Allowing Patients To Vape Could Save the NHS Billions
The Royal College of Physicians has called for a radical approach on the way doctors deal with smokers and says all NHS sites should become ‘vape friendly’.
In a report released this week the highly respected medical body says not offering smokers admitted to hospital a viable plan to help them quit is as “negligent as not treating cancer.”
Smokers currently cost the cash strapped NHS £1billion plus per year and the report agrees the quit rate among smokers doubles when they receive support and says ALL hospital patients that smoke should receive such help as a matter of course.
The RCP also recognizes the current NHS Stop Smoking Services may not be up to scratch – something I touched on in the piece Smokers Turning Their Backs On Stop Smoking Clinics.
The report says:
Current models of delivering stop smoking services separately from mainstream NHS services, while successful in the past, may now not be the best approach because the patient has to seek help themselves.
But it’s the call for the use of e-cigarettes on all NHS properties that catches the eye in the Hiding in plain sight: Treating tobacco dependency in the NHS report.
I’ve recently spent a week visiting my dad in hospital and whilst there were no ‘Vaping Banned’ signs anywhere to be seen there were plenty of ‘No Smoking’ signs all of which were ignored.
Both patients and visitors were congregating around the main entrance smoking openly by the huge ban signs with the grounds littered with fag butts!
Whilst I agree this is after all open air – the overall impression was not good with one office window displaying the sign ‘please do not smoke near this open window’.
Admittedly there were a number of vapers but not as many as the smokers and indeed one lady was visibly struggling to breathe as she puffed on a roll up.
The NHS Urgently Needs A Uniform Vaping Policy
There’s a number of hospitals in the UK currently operating a total smoking and vaping ban on their grounds – whilst others have banned smoking but created so called ‘vape zones’.
The RCP argues that if the NHS is serious about tackling the dangers of smoking then it should be targeting smokers on admission with e-cigarettes offered as a viable alternative.
However the report states:
- Most health professionals receive little or no training in treating smokers
- The NHS does not collect data on smoking treatment delivery, or have a payment tariff for treating tobacco dependency
- Smoking treatment also tends to be squeezed out, even in the management of diseases caused by smoking, by other, less cost-effective interventions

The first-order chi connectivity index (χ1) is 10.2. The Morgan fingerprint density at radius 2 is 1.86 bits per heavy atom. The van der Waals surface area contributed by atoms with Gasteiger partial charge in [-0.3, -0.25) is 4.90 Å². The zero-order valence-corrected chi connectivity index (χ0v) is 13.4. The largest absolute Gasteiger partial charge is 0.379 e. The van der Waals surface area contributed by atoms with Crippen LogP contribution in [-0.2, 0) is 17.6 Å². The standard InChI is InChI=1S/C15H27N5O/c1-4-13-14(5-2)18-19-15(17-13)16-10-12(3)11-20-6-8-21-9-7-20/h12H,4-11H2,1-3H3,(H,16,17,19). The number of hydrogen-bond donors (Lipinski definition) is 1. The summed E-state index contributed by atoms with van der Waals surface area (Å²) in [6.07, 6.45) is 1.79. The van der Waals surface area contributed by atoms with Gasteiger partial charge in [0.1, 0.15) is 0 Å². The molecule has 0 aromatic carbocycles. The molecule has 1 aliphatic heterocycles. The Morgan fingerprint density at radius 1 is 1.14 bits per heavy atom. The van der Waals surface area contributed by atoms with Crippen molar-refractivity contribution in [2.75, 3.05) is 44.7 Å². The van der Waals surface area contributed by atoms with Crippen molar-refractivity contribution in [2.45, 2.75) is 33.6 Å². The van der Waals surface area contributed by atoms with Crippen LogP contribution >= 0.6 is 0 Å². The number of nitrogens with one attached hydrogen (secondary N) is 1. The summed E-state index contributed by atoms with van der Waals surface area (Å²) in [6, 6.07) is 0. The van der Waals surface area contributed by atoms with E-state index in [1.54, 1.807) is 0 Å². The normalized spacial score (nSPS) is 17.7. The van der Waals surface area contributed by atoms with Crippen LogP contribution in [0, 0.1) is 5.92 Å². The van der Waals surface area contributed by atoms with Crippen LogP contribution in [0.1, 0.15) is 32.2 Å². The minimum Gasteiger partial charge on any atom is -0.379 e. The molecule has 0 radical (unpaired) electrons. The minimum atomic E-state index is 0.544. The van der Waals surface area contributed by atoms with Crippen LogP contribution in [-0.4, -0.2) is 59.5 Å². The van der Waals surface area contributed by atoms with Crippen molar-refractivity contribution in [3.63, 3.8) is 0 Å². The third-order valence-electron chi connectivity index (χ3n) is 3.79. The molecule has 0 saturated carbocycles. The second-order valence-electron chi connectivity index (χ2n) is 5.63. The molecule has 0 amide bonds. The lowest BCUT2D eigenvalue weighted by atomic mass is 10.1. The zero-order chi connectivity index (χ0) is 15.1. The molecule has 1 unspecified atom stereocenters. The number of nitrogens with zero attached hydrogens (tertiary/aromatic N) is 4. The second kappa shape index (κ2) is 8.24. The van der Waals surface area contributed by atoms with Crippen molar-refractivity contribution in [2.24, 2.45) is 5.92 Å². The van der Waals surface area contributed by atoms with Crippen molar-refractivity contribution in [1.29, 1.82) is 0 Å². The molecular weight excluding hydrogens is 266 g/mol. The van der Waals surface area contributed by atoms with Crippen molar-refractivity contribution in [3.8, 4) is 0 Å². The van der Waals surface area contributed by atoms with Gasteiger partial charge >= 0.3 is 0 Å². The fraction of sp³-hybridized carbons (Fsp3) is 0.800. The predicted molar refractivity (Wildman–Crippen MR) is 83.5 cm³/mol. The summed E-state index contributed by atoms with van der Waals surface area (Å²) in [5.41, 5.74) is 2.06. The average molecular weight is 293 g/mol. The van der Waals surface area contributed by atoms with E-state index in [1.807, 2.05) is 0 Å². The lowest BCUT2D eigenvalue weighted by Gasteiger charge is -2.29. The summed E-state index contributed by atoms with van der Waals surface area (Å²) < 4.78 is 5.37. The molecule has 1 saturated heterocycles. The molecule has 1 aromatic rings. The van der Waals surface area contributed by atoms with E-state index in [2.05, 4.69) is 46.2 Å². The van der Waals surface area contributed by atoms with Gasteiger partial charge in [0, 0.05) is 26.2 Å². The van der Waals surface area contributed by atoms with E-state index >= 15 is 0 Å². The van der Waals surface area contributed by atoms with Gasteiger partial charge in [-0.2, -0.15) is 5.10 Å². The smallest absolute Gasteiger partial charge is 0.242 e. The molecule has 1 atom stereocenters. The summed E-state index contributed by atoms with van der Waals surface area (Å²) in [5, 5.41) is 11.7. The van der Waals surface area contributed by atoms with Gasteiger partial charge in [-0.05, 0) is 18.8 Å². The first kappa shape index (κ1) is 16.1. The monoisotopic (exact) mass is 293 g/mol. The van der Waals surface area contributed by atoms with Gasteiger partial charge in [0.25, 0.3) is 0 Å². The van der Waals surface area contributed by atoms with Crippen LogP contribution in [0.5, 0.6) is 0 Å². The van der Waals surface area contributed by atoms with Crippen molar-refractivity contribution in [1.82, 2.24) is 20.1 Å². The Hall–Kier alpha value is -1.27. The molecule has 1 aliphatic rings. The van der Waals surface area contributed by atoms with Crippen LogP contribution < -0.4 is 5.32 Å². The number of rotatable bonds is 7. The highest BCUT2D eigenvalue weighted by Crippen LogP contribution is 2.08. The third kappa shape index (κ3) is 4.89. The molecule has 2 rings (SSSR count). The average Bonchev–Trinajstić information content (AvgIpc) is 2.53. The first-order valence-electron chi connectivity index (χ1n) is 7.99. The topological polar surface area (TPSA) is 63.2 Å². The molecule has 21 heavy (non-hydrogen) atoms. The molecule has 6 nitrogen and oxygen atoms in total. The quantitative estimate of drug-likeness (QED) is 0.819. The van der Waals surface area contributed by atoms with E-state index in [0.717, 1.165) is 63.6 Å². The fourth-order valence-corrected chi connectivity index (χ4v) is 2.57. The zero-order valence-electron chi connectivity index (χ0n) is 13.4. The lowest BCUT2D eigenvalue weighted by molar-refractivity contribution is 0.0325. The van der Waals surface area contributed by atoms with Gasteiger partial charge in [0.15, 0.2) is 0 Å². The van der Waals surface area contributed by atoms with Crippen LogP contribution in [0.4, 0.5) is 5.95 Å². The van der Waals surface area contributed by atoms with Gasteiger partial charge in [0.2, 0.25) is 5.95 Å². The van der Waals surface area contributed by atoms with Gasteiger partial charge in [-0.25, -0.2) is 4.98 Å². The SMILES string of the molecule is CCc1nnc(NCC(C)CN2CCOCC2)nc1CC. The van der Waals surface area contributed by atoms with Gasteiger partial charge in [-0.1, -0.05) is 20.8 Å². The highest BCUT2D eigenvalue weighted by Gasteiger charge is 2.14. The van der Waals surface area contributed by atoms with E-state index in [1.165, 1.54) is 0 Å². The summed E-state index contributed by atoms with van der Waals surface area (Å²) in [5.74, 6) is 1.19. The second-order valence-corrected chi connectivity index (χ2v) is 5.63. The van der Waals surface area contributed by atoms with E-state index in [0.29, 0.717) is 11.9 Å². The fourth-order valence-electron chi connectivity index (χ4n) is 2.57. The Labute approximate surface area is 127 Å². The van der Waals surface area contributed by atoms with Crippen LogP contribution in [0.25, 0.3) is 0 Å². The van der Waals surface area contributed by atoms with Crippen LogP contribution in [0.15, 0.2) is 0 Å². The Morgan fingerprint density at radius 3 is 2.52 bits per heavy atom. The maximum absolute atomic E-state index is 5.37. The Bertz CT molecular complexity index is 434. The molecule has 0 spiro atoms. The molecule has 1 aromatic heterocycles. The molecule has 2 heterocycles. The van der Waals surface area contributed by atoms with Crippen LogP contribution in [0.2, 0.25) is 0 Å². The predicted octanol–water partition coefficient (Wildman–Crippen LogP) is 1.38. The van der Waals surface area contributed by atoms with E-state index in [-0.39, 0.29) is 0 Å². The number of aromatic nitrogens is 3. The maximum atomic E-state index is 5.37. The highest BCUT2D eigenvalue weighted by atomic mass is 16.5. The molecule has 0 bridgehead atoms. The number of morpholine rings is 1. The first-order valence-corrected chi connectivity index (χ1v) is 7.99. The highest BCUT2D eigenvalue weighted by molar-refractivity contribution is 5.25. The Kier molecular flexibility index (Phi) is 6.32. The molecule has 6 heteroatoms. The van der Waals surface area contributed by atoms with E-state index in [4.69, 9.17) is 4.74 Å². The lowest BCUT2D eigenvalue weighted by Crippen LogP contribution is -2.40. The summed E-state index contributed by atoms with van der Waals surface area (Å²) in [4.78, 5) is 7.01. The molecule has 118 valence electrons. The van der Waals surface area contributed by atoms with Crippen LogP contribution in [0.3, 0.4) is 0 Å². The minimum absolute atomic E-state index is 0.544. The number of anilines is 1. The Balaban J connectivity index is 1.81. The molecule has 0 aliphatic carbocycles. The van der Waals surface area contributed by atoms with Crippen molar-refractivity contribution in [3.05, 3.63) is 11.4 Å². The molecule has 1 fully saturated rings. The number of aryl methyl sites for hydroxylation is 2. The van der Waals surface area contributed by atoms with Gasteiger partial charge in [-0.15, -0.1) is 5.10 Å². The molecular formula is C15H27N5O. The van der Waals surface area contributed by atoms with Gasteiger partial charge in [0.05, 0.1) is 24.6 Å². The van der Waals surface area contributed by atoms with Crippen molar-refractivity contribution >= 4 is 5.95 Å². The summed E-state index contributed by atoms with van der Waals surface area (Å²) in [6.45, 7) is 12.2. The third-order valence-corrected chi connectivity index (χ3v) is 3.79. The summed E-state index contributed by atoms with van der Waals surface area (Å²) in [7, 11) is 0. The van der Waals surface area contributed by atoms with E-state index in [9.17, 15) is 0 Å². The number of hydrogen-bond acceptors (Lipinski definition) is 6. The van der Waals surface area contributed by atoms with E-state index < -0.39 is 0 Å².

It’s worrying that not that many NHS medical professionals have any knowledge of smoking cessation methods and more worryingly smoking as the root cause of very many illnesses is ignored whilst apparently the ‘symptoms’ are treated.
Professor John Britton, chair of the RCP’s Tobacco Advisory Group and lead editor of the report, said:
Treating the more than one million smokers who are admitted to hospitals every year represents a unique opportunity for the NHS to improve patients’ lives, while also saving money. For too long the NHS has failed to take responsibility for smoking, while prioritizing other, less effective activity.
Smoking, the biggest avoidable cause of death and disability in the UK, is hiding in plain sight in our hospitals and other NHS services; the NHS must end the neglect of this huge opportunity to improve our nation’s health.
Wise words indeed and it goes without saying opening up NHS sites to allow vaping – considerate vaping that is – would be a step in the right direction.
Dr Sanjay Agrawal, consultant in respiratory and intensive care medicine, University Hospitals of Leicester NHS Trust and a member of the RCP Tobacco Advisory Group, said:
This is an ‘open goal’ for the NHS.
We can save lives and save money by applying simple effective treatments in the same way that we do for millions of other patients – these treatments are very low cost.
The changes would be pretty straightforward to make and we would start reaping the benefits in the first year, taking some of the strain off the NHS.
The changes we have recommended have been tried and tested in the UK and Canada and have made a significant impact, so it’s time to apply this approach across the NHS.